Astronomers have found at least 45 planets orbiting distant stars that possess Earth-like qualities including a similar atmosphere and life sustaining liquid water.
Experts from Luleå University of Technology, Sweden, created a new way to determine the habitability of these distant worlds by studying their atmosphere.
The team found a way to use information on ‘atmospheric species’, that is chemicals in the atmosphere, and how fast they escape into space to determine how close an exoplanet is in terms of temperature and composition to the Earth.
They then used their new model on the 55 potentially habitable worlds listed in the existing exoplanet catalogue – which focuses on habitable zone and the host star.
Only 17 of the 55 planets in the catalogue met the criteria defined by the Swedish researchers for being ‘Earth-like’ but the team found another 28 planets on the wider exoplanet list that also met the criteria – bringing the total of Earth-like worlds to 45.
The TRAPPIST-1 system contains one planet on the new list of 45 potentially Earth-like worlds – in this system it is known as TRAPPIST-1 d – the fourth from the star
This graphic shows the list of all potentially Earth-like worlds as determined by the Swedish team. The planets in blue were already on the Exoplanet Catalogue list of habitable worlds
Advanced ground and space based missions including the current CHEOPS and future James Webb telescope can now use this research to focus their searches.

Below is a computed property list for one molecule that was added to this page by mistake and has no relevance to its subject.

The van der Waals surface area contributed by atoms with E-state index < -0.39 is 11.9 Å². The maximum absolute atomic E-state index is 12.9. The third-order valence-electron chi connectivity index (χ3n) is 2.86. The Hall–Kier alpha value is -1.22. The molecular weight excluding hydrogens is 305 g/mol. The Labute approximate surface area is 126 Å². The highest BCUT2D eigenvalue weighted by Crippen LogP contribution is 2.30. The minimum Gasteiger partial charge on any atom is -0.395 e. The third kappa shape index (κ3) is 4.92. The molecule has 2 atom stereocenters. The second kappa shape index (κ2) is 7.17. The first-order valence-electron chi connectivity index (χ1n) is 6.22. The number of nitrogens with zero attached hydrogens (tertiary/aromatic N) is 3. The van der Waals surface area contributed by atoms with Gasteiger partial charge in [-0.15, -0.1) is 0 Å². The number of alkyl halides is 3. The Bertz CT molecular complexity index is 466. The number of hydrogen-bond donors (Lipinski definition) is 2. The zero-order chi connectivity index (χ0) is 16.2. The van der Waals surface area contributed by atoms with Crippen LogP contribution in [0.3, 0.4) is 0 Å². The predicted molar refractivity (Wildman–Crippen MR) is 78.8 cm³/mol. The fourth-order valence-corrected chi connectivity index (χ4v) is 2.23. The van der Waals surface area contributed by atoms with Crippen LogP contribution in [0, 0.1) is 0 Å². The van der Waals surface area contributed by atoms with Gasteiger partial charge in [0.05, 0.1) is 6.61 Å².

Detecting habitable exoplanets is a difficult challenge as we can’t just ‘send a probe’ the vast distances between stars, the team explained.
The nearest exoplanet with a potentially habitable atmosphere is Proxima b around the star Proxima Centauri 4.22 light-years – or 25 trillion miles away.
NASA’s Juno probe reached speeds of 165,000 miles per hour as it approached Jupiter – at those speeds it would take 17,157 years to reach Proxima b.
This is an artists impression of Kepler-1649 c orbiting its host star. It is a planet on the list of potential Earth-like worlds that wasn’t already in the exoplanet catalogue habitability list
Currently, determining an exoplanet’s capability to host life relies on the restricted low-resolution spatial and spectral information of their atmospheres.
To create a ‘short list’ of habitable worlds, the team used the ‘kinetic theory of gases’ – how the gases move about the atmosphere – and a list of possible chemical retained in the atmospheres of currently known exoplanets.
‘We conclude that, based on our current knowledge of the detected exoplanets, 45 of them are good candidates for habitability studies,’ the authors wrote.
‘These exoplanets could have Earth-like atmospheres and should be able to maintain stable liquid water.’
As part of the study the team used the atmosphere of planets in our own solar system – where we know the true makeup – as a base of reference.
They then listed the exoplanets with hydrogen, oxygen, dinitrogen and carbon dioxide atmospheres in their list of Earth-like candidates.
‘We also propose a conservative list of 45 exoplanets with favourable conditions such as temperature and ability to retain the essential life-related gases in their atmospheres for further habitability studies,’ the team wrote.
The team also recommend that the current definition of a habitable zone around a star should be revisited when considering whether a planet could host life.